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Originally established in 1852 but now owned and maintained by Texas Historical Commission, Fort McKavett is comprised of 19 restored structures, including the officers’ quarters, barracks, hospital, school house, dead house, sink and post headquarters. Visitors will also find the ruins of other fort buildings such as the commanding officer's quarters and the barracks.

  • Ruins of the Commanding Officer's Quarters "Fort Mckavett" by Pi3.124 - Own work. Licensed under CC BY-SA 3.0 via Wikimedia Commons -
Fort McKavett was established by the 8th U.S. Infantry in 1852, and it provided shelter and protection for new settlers as well as for those travelers passing through on their way to California. However, as more and more Indian reservations were created, the threat of war diminished and so the fort was abandoned in 1859.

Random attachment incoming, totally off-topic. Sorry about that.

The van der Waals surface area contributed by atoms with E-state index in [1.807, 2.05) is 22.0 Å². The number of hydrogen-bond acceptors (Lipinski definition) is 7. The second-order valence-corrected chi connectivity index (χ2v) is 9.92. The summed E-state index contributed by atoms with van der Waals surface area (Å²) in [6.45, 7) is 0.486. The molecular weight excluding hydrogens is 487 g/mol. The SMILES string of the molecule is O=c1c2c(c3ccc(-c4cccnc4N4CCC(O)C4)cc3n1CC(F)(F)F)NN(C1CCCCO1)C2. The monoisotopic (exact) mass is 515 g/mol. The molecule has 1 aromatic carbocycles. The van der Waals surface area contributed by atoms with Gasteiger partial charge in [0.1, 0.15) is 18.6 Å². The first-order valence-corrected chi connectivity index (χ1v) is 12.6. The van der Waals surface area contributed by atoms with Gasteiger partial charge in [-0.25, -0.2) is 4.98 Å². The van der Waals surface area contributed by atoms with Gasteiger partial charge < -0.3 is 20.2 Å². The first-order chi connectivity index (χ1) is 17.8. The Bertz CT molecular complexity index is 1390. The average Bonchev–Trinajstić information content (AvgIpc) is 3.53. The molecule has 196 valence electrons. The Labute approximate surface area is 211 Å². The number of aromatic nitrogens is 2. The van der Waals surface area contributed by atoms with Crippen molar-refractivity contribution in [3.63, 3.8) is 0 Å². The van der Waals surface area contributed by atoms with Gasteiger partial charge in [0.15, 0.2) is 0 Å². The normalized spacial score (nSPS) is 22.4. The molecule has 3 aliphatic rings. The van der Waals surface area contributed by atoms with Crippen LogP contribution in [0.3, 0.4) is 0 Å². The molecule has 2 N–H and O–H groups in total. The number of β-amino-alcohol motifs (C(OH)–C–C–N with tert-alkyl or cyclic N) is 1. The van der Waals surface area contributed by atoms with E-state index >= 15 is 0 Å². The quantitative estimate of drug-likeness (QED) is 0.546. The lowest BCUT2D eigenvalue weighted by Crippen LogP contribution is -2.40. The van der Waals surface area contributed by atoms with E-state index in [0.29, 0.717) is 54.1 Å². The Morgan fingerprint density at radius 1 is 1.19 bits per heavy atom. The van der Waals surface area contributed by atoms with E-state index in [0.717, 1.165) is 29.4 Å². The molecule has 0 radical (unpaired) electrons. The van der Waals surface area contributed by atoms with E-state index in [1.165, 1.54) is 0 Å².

The fort would be used again though, for in 1868, the Comanche Indians began to increasingly attack settlers and warfare again broke out within the region. As a result, Fort McKavett was reopened as a military post. According to the Texas Historical Commission, "From 1868 to 1883, Fort McKavett served as a major supply depot providing food and provisions for most of the military campaigns, scientific and mapping explorations and other forts in West Texas. By 1875, hostilities in the area had been resolved, resulting in the mandatory relocation of Native Americans to reservations in Oklahoma, and Fort McKavett was finally abandoned by Company D of the 16th Infantry Regiment in 1883."

The abandoned fort buildings became the genesis structures for the town of Fort McKavett. In 1968, the site was designated a state historic site.